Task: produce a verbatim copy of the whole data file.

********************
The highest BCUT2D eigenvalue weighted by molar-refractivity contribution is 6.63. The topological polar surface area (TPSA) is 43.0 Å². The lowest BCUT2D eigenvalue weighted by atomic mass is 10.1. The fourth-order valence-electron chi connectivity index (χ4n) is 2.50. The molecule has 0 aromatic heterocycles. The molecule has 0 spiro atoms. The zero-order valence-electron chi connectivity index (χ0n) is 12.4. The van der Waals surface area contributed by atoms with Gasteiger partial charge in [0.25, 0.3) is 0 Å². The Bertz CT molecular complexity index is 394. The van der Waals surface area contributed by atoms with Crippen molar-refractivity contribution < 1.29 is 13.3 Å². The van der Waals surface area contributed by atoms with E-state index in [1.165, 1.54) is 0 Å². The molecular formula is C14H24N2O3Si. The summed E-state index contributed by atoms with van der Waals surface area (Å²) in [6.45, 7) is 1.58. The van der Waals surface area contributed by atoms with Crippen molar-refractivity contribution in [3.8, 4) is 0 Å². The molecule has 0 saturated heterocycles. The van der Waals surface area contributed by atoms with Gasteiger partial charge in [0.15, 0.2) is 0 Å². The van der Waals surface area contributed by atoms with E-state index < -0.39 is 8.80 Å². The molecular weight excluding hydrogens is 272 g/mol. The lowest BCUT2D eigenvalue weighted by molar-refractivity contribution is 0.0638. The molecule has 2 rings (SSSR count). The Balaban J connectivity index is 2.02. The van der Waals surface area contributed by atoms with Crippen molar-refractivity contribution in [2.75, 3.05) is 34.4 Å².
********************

The highest BCUT2D eigenvalue weighted by molar-refractivity contribution is 6.63. The topological polar surface area (TPSA) is 43.0 Å². The lowest BCUT2D eigenvalue weighted by atomic mass is 10.1. The fourth-order valence-electron chi connectivity index (χ4n) is 2.50. The molecule has 0 aromatic heterocycles. The molecule has 0 spiro atoms. The zero-order valence-electron chi connectivity index (χ0n) is 12.4. The van der Waals surface area contributed by atoms with Gasteiger partial charge in [0.25, 0.3) is 0 Å². The Bertz CT molecular complexity index is 394. The van der Waals surface area contributed by atoms with Crippen molar-refractivity contribution < 1.29 is 13.3 Å². The van der Waals surface area contributed by atoms with E-state index in [1.165, 1.54) is 0 Å². The molecular formula is C14H24N2O3Si. The summed E-state index contributed by atoms with van der Waals surface area (Å²) in [6.45, 7) is 1.58. The van der Waals surface area contributed by atoms with Crippen molar-refractivity contribution in [3.8, 4) is 0 Å². The molecule has 0 saturated heterocycles. The van der Waals surface area contributed by atoms with Gasteiger partial charge in [0.15, 0.2) is 0 Å². The van der Waals surface area contributed by atoms with E-state index < -0.39 is 8.80 Å². The molecular weight excluding hydrogens is 272 g/mol. The lowest BCUT2D eigenvalue weighted by molar-refractivity contribution is 0.0638. The molecule has 2 rings (SSSR count). The Balaban J connectivity index is 2.02. The van der Waals surface area contributed by atoms with Crippen molar-refractivity contribution in [2.75, 3.05) is 34.4 Å².